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Leto v. World Recovery Service, LLC

United States District Court, W.D. North Carolina, Charlotte Division

April 27, 2015

GARY R. LETO, Plaintiff,
v.
WORLD RECOVERY SERVICE, LLC, Defendant.

ORDER AND DEFAULT JUDGMENT

MAX O. COGBURN, Jr., District Judge.

THIS MATTER is before the Court on plaintiff Gary Leto's, ("plaintiff") Motion for Default Judgment pursuant to Fed.R.Civ.P. 55(b)(2) (Doc. No. 8). For the reasons set forth below, plaintiff's motion will be granted.

FINDINGS AND CONCLUSIONS

I. Background

On September 5, 2014, Plaintiff filed suit against World Recovery Service, LLC, ("defendant") alleging violations of the Fair Debt Collection Practices Act ("FDCPA") and the North Carolina Collection Agency Act ("NCCAA"). 15 U.S.C. § 1692, et seq.; N.C. Gen. Stat. § 58-70-90, et seq. Based on affidavit of service, the court finds that defendant was properly served with the summons and complaint in this action on September 15, 2014. (Doc. No. 5). Further, this court has subject matter jurisdiction over this matter pursuant to 28 U.S.C. § 1331 and 28 U.S.C. § 1267, and personal jurisdiction over defendant because a substantial part of the events and omissions giving rise to this claim occurred in Charlotte, North Carolina. (Doc. No. 1, exhibit 2-9). Defendant is a corporation and as such is not an infant or incompetent person. Despite being lawfully served, defendant has nonetheless failed to answer or otherwise defend the action within the time permitted by the Federal Rules of Civil Procedure. Pursuant to Fed.R.Civ.P. 55(a), the Clerk of Court properly entered defendant's default on January 14, 2015. (Doc. No. 6). Plaintiff now requests default judgment on its claims, plus an award of attorney's fees. (Doc. No. 8).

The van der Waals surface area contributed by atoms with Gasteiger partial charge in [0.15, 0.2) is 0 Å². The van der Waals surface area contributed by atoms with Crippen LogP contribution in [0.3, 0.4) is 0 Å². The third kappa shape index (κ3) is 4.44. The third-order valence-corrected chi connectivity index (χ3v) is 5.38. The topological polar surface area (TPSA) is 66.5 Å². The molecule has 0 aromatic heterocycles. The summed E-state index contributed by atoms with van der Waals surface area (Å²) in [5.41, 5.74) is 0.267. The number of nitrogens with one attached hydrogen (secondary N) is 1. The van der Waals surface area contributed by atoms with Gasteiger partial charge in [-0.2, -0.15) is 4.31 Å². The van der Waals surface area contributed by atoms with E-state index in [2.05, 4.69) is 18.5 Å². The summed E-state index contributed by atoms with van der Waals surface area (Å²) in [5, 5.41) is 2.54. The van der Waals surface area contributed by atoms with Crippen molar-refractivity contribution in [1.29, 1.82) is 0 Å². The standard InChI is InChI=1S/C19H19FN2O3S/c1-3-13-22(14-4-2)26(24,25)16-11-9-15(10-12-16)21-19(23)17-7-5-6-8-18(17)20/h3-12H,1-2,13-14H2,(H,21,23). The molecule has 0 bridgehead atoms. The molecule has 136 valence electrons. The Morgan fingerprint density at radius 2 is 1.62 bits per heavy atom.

II. Applicable Standard

The award of default judgment is governed by Rule 55, which provides in relevant part that "[w]hen a party against whom a judgment for affirmative relief is sought has failed to plead or otherwise defend, and that failure is shown by affidavit or otherwise, the clerk must enter the party's default." Fed.R.Civ.P. 55(a). The Fourth Circuit has "repeatedly expressed a strong preference that, as a general matter, defaults be avoided and that claims and defenses be disposed of on their merits." Colleton Preparatory Acad., Inc. v. Hoover Univ., Inc. , 616 F.3d 413, 417 (4th Cir. 2010) (citations omitted). Nonetheless, default judgment "may be appropriate when the adversary process has been halted because of an essentially unresponsive party." SEC v. Lawbaugh , 359 F.Supp.2d 418, 421 (D. Md. 2005). Here, defendant has been totally unresponsive, even to the Clerk's Notice of Default.

Where default is propose and liability is established, the court must then determine damages. Carter Behavior Health, 2011 WL 5325485, at *4 (citing Ryan , 253 F.3d at 780-81; Gaines, 635 F.Supp.2d at 416-17). The court must make an independent determination regarding damages and cannot accept as true factual allegations of damages. Id. (citing Lawbaugh , 359 F.Supp.2d at 422). While the court may conduct an evidentiary hearing to determine damages, it is not required to do so but may rely instead on affidavits or documentary evidence in the record to determine the appropriate sum. See E.E.O.C. v. North Am. Land Corp., No. 1:08-cv-501 , 2010 WL 2723727, at *2 (W.D. N.C. Jul.8, 2010). Here, the court has relied on the record before it in determining an appropriate award of damages.

III. Discussion

To determine damages on these two claims the court relies on affidavits and documentary evidence in the record. (Doc. No. 1 and Doc. No. 8, Attachments 1-5). Plaintiff requests judgment against Defendant as follows:

FDCPA[1] Statutory Damages $1, 000.00 NCCAA[2] Statutory Damages $112, 000.00 FDCPA Actual Damages $10, 000.00 NCCAA Actual Damages $10, 000.00 Attorneys' Fees $3, 235.00 Court Costs $400.00 TOTAL $136, 635

In determining whether to enter default judgment, the court must determine whether the well-pleaded allegations of the complaint support the relief sought. Ryan v. Homecomings Financial Network , 253 F.3d 778, 780 (4th Cir. 2001). The court finds that the allegations in the complaint establish violations of the FDCPA and the NCCAA. Plaintiff alleged that defendant called the plaintiff on two separate occasions with threats of lawsuits and false representations of an alleged debt, patent violations of the FDCPA. (Doc. No. 1). Furthermore, this same conduct violated the applicable state statute as well, the NCCAA. Id. Therefore, the court finds sufficient allegations that support the relief sought, so default judgment is proper.

Plaintiff requests this Court to award statutory damages in the amount of $1, 000 for violations of the FDCPA, and $112, 000 for violations of the NCCAA, and actual damages of $10, 000 for violation of the FDCPA and the NCCAA. Plaintiff explains that he is entitled to this award because defendant's threats to sue plaintiff ...


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